In his summary, Mr Falloon said best farming practice was using high-quality feed, good fencing and fertiliser with simple systems.

The seminar heard some of the judges comments from the Wairarapa farmer of the year contest: outstanding financial returns; consistency of returns and performance in tough environment inspiring; absolute focus on controlling the controllables; outstanding stock and stock performance; innovative growth options utilised outside their own farm gate; passion for the industry and the young people coming into it.

Hamish Newman held the audience in the palm of his hand in his presentation too as he discussed 10 years farming in the top 10.

He and his wife Paula farm the 463 hectare Brookfield property at Motu and won the 2010 Gisborne Wairoa Hill Country Farmer of the Year.

“Hamish spoke about the challenges and motivation to stay in the Top 10,” Mr Andrew said.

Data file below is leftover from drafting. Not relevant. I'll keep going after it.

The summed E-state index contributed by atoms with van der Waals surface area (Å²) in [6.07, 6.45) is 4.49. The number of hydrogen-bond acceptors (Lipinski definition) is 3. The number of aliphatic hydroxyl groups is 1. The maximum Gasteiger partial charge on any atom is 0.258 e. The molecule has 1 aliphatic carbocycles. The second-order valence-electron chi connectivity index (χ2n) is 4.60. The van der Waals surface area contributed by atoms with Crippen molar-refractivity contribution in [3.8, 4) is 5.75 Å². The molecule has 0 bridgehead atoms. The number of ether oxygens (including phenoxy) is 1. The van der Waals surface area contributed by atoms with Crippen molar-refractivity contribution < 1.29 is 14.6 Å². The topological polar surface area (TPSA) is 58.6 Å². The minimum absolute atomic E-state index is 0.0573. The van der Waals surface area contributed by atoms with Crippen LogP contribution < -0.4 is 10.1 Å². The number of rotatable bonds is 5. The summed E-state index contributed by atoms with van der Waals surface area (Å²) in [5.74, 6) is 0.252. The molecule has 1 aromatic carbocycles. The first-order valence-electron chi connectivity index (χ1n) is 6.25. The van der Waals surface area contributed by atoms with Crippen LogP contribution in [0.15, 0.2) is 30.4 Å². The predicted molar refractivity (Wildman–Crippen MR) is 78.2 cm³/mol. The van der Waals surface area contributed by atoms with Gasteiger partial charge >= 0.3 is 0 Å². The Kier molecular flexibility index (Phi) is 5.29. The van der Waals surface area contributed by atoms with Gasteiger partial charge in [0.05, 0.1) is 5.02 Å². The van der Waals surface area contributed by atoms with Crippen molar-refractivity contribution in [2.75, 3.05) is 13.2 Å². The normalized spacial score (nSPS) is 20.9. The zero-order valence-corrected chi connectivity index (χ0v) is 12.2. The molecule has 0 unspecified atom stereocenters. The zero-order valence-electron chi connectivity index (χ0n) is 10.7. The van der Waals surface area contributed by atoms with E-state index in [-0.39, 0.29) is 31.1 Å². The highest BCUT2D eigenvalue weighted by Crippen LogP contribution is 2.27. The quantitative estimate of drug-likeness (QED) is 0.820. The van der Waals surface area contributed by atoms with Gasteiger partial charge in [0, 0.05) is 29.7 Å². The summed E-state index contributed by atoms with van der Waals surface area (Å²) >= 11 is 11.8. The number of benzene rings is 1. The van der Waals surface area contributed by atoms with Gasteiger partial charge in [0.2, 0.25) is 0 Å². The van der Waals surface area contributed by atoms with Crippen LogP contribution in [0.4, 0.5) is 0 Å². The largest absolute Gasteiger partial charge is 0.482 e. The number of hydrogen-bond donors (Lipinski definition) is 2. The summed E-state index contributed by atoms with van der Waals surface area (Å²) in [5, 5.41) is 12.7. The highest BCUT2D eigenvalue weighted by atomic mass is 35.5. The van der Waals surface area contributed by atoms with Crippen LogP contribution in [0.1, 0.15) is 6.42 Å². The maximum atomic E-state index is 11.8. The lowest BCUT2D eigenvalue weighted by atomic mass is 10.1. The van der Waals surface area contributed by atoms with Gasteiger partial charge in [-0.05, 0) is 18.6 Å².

“Hamish said he likes to keep farming simple and we should have no more than six classes of stock.

“Taking off and feeding the tail end stock is his best return on the Kg DM invested.”

Mr Newman said: “You need to have a good return on investment. You must make two dollars for every dollar you spend.”

As far as innovation was concerned, “You don’t want be a pioneer. It is better to be a fast follower”.

Mr Newman said he was also a great believer in operating with a high level of debt to maintain focus.

“Staying in the Top 10 makes you bankable and opportunities become reality. That has enabled the family to grow our business with the purchase of Tiniroto Station and, more recently, a 1000-cow dairy farm.”

B+LNZ farmer director George Tatham finished the seminar with an update on the organisation’s actitities, including its new vision: ‘profitable farmers, thriving farming communities, valued by all New Zealanders’.

“Our four priorities are to support farming excellence, with seminars like this — to help farmers make better business decisions.

“Then there is the input and engagement we have with government and the public, to tell the story of the good work farmers do around the country.

“We also work to unlock more market potential, to increase the value of farming’s products and we work to enhance farming’s environmental position.”